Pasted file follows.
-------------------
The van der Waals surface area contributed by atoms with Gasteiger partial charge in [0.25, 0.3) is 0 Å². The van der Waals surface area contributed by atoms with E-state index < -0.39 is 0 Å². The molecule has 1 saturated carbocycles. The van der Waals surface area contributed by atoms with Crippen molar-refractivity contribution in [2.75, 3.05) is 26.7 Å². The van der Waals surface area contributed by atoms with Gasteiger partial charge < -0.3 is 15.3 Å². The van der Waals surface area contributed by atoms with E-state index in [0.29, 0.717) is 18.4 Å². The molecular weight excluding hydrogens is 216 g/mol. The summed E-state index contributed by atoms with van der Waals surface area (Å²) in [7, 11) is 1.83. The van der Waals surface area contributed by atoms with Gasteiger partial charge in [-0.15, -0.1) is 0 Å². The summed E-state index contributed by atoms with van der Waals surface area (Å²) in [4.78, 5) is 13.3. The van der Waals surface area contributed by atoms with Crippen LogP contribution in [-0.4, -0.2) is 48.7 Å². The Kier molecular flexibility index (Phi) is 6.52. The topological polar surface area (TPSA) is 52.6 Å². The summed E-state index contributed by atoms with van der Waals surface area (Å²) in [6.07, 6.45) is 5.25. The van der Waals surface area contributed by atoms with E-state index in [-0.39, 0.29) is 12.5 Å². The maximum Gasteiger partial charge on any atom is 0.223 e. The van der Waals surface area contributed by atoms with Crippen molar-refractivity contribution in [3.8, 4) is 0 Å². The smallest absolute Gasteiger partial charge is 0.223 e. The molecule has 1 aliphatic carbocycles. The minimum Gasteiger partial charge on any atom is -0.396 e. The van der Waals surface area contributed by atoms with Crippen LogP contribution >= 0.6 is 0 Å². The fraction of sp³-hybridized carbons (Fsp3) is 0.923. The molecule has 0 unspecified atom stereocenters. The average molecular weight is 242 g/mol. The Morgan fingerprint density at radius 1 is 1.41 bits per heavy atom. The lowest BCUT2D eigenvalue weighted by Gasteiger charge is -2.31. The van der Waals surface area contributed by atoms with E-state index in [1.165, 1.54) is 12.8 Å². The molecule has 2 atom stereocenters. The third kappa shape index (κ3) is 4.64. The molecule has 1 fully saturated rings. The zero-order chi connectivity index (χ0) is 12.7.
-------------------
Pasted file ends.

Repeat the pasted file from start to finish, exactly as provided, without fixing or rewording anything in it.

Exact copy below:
The van der Waals surface area contributed by atoms with Gasteiger partial charge in [0.25, 0.3) is 0 Å². The van der Waals surface area contributed by atoms with E-state index < -0.39 is 0 Å². The molecule has 1 saturated carbocycles. The van der Waals surface area contributed by atoms with Crippen molar-refractivity contribution in [2.75, 3.05) is 26.7 Å². The van der Waals surface area contributed by atoms with Gasteiger partial charge < -0.3 is 15.3 Å². The van der Waals surface area contributed by atoms with E-state index in [0.29, 0.717) is 18.4 Å². The molecular weight excluding hydrogens is 216 g/mol. The summed E-state index contributed by atoms with van der Waals surface area (Å²) in [7, 11) is 1.83. The van der Waals surface area contributed by atoms with Gasteiger partial charge in [-0.15, -0.1) is 0 Å². The summed E-state index contributed by atoms with van der Waals surface area (Å²) in [4.78, 5) is 13.3. The van der Waals surface area contributed by atoms with Crippen LogP contribution in [-0.4, -0.2) is 48.7 Å². The Kier molecular flexibility index (Phi) is 6.52. The topological polar surface area (TPSA) is 52.6 Å². The summed E-state index contributed by atoms with van der Waals surface area (Å²) in [6.07, 6.45) is 5.25. The van der Waals surface area contributed by atoms with E-state index in [-0.39, 0.29) is 12.5 Å². The maximum Gasteiger partial charge on any atom is 0.223 e. The van der Waals surface area contributed by atoms with Crippen molar-refractivity contribution in [3.8, 4) is 0 Å². The smallest absolute Gasteiger partial charge is 0.223 e. The molecule has 1 aliphatic carbocycles. The minimum Gasteiger partial charge on any atom is -0.396 e. The van der Waals surface area contributed by atoms with Crippen LogP contribution >= 0.6 is 0 Å². The fraction of sp³-hybridized carbons (Fsp3) is 0.923. The molecule has 0 unspecified atom stereocenters. The average molecular weight is 242 g/mol. The Morgan fingerprint density at radius 1 is 1.41 bits per heavy atom. The lowest BCUT2D eigenvalue weighted by Gasteiger charge is -2.31. The van der Waals surface area contributed by atoms with E-state index in [1.165, 1.54) is 12.8 Å². The molecule has 2 atom stereocenters. The third kappa shape index (κ3) is 4.64. The molecule has 1 fully saturated rings. The zero-order chi connectivity index (χ0) is 12.7.